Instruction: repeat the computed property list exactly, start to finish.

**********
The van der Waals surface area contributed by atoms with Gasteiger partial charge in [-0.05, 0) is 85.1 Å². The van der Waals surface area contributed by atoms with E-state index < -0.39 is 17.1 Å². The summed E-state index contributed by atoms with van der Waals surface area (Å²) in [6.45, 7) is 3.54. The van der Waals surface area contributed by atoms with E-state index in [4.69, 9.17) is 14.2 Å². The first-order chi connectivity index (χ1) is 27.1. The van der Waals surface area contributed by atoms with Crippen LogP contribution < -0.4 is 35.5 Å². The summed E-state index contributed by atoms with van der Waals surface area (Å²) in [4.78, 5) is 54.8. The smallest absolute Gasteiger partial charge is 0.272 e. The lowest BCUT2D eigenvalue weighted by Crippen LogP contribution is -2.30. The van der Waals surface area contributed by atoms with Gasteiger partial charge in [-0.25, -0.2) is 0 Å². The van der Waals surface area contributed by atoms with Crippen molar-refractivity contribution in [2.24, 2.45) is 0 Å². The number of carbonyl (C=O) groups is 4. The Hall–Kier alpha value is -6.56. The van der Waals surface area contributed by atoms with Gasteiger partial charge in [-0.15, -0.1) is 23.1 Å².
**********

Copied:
The van der Waals surface area contributed by atoms with Gasteiger partial charge in [-0.05, 0) is 85.1 Å². The van der Waals surface area contributed by atoms with E-state index < -0.39 is 17.1 Å². The summed E-state index contributed by atoms with van der Waals surface area (Å²) in [6.45, 7) is 3.54. The van der Waals surface area contributed by atoms with E-state index in [4.69, 9.17) is 14.2 Å². The first-order chi connectivity index (χ1) is 27.1. The van der Waals surface area contributed by atoms with Crippen LogP contribution < -0.4 is 35.5 Å². The summed E-state index contributed by atoms with van der Waals surface area (Å²) in [4.78, 5) is 54.8. The smallest absolute Gasteiger partial charge is 0.272 e. The lowest BCUT2D eigenvalue weighted by Crippen LogP contribution is -2.30. The van der Waals surface area contributed by atoms with Gasteiger partial charge in [-0.25, -0.2) is 0 Å². The van der Waals surface area contributed by atoms with Crippen molar-refractivity contribution in [2.24, 2.45) is 0 Å². The number of carbonyl (C=O) groups is 4. The Hall–Kier alpha value is -6.56. The van der Waals surface area contributed by atoms with Gasteiger partial charge in [-0.15, -0.1) is 23.1 Å².